This means that it is important to extract all the details of a baptism record: not just the names of the parents and the child and the date, but the names of the godparents. You will generally find that the godparents are not chosen at random but are close relatives or otherwise important people in the lives of the family group.

Since the church register from Assinins had been lost to fire in 1982, I had no way to determine who were the godparents for my great-grandparents’ children. I was also missing the names of at least two children who had lived their brief lives between censuses and before the county began reporting death records to the state of Michigan. Since Joseph and Henriette’s first son (born about a year after their marriage) was named William rather than Joseph, he was probably named for a godparent or sibling. However, William could have been the surviving twin of a Joseph who had died in infancy; it was also possible that William was in fact a William Joseph (or Joseph William). All I really knew about him was that he was born about 1856 according to the 1860 census and was not listed on the 1865-66ish Status Animarum.

Going back to my fictional Jean-Baptiste and Geneviève, if Jean-Baptiste’s brother Antoine married an Angélique, Jean-Baptiste and Geneviève were highly likely to name a son Antoine and/or to name a daughter Angélique. If Geneviève had a brother François who married a Marie-Thérèse, another son of Jean-Baptiste and Geneviève was likely to be named François and little François was likely to have a sister named Marie-Thérèse. The pattern was that Jean-Baptiste and Geneviève would usually name children after themselves first, then name subsequent children after the parents’ siblings, siblings-in-law, or after the godparents. Oddly, it’s not very often that you find children clearly named for the grandparents (unless the grandparent's "junior" had died without issue).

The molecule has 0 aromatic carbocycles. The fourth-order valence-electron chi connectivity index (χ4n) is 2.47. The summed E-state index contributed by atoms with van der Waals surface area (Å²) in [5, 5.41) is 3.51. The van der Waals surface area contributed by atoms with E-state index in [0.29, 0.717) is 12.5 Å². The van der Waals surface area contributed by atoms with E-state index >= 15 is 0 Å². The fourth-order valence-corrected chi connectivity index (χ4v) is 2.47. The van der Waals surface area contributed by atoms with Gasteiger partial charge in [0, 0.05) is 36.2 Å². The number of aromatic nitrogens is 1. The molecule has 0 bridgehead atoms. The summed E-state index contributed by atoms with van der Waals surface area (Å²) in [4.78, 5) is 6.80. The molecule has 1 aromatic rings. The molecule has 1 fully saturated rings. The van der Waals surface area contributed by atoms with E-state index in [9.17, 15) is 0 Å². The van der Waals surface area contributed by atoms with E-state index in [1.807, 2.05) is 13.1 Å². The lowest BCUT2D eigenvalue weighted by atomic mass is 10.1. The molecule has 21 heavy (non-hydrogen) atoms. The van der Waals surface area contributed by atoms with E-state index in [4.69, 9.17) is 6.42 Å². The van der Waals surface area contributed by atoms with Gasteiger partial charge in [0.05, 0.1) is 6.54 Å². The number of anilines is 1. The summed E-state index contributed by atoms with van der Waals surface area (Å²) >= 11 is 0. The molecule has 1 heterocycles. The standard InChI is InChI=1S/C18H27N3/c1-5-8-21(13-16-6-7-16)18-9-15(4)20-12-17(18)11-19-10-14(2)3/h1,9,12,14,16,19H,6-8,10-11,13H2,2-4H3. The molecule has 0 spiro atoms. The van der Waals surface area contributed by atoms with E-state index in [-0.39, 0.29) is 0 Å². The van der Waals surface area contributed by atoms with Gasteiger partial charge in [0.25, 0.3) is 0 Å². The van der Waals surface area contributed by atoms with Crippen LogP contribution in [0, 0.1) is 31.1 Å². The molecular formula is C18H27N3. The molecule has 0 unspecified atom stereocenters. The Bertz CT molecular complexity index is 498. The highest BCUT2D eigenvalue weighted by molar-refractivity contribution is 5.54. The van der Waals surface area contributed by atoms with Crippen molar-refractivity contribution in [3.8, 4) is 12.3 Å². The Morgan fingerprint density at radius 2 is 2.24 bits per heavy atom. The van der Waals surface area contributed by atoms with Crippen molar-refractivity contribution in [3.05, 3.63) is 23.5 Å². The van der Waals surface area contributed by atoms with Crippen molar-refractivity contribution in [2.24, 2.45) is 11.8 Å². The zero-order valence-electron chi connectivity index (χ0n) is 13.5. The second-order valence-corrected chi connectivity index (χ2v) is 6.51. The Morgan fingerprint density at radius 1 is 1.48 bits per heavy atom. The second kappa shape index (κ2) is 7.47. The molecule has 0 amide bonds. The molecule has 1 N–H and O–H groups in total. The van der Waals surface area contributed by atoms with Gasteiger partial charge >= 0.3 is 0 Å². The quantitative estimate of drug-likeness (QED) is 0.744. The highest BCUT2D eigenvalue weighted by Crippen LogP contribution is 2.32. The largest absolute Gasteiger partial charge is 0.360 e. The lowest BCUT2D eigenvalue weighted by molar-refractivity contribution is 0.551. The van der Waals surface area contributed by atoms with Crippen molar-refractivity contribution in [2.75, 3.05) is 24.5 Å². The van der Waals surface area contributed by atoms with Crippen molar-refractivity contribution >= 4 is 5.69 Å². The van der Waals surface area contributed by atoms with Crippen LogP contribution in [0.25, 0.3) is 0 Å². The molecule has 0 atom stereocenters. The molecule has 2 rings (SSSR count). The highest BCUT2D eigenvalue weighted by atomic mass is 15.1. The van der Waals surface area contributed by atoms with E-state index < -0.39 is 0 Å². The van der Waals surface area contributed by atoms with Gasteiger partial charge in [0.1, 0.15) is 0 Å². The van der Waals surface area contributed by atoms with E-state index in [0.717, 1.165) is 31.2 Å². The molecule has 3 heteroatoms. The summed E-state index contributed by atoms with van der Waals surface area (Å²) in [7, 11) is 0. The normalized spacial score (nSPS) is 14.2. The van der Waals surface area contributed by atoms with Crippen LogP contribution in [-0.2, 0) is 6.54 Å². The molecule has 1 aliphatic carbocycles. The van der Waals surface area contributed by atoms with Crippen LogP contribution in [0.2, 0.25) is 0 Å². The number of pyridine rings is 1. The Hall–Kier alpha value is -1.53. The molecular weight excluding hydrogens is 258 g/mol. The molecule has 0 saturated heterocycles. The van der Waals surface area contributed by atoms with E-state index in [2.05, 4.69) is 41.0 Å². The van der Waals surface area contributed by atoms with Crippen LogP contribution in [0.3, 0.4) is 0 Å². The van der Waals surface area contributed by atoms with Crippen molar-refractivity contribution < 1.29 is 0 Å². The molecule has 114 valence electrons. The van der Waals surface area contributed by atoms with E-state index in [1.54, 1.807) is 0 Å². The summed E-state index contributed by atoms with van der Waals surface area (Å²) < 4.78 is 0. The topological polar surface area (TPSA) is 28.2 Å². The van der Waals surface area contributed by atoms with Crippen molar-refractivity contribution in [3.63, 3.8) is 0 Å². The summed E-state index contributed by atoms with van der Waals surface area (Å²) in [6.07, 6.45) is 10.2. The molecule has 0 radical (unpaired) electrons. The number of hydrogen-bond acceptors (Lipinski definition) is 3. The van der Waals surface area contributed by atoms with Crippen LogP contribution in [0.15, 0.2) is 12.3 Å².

In other words, I needed to search for a Joseph who had siblings or other close relatives named Guillaume, Philomène, Marie-Anne, Eugène, Antoine, Henri, François-Xavier, Jacques, Seraphine, Anne, Pierre, Léon, and Alexandre. He didn’t need to have all those names in his immediate family; but he had to have some of them, especially some of the uncommon names. It seemed to me likely, for example, that my grandpa Henry was named for his mother Henriette and that Peter was named for Henriette's father Pierre Forcier.

So now I could comb the Quebec registers not only for Josephs but for clusters of names, particularly the less common Quebec names like Philomène, Eugène, Henri, Séraphine, Léon, and Alexandre or Alexis. (Practically every Quebec family had a Marie-Anne, an Antoine, a François, a Jacques, and a Pierre somewhere in the mix.)

If I found a family with any of those fairly unusual names—even if the family name wasn’t Chaussé—those families might still be closely connected by marriage to a Chaussé. Any parish where those unusual names showed up, even if there was no Chaussé living in the parish, might prove to be near to other parishes inhabited by Chaussés who were related to the family using those names.

In other words, Instead of searching only for Josephs (of whom there were very many), I could search for Philomènes, Eugènes, Séraphines, Léons, and Alexandres or Alexises (of whom there were relatively few).

In effect, Great-Grandfather Joseph had introduced me to cluster genealogy: researching your ancestor not as a single individual but as part of the larger group of extended family, friends, associates, and the community.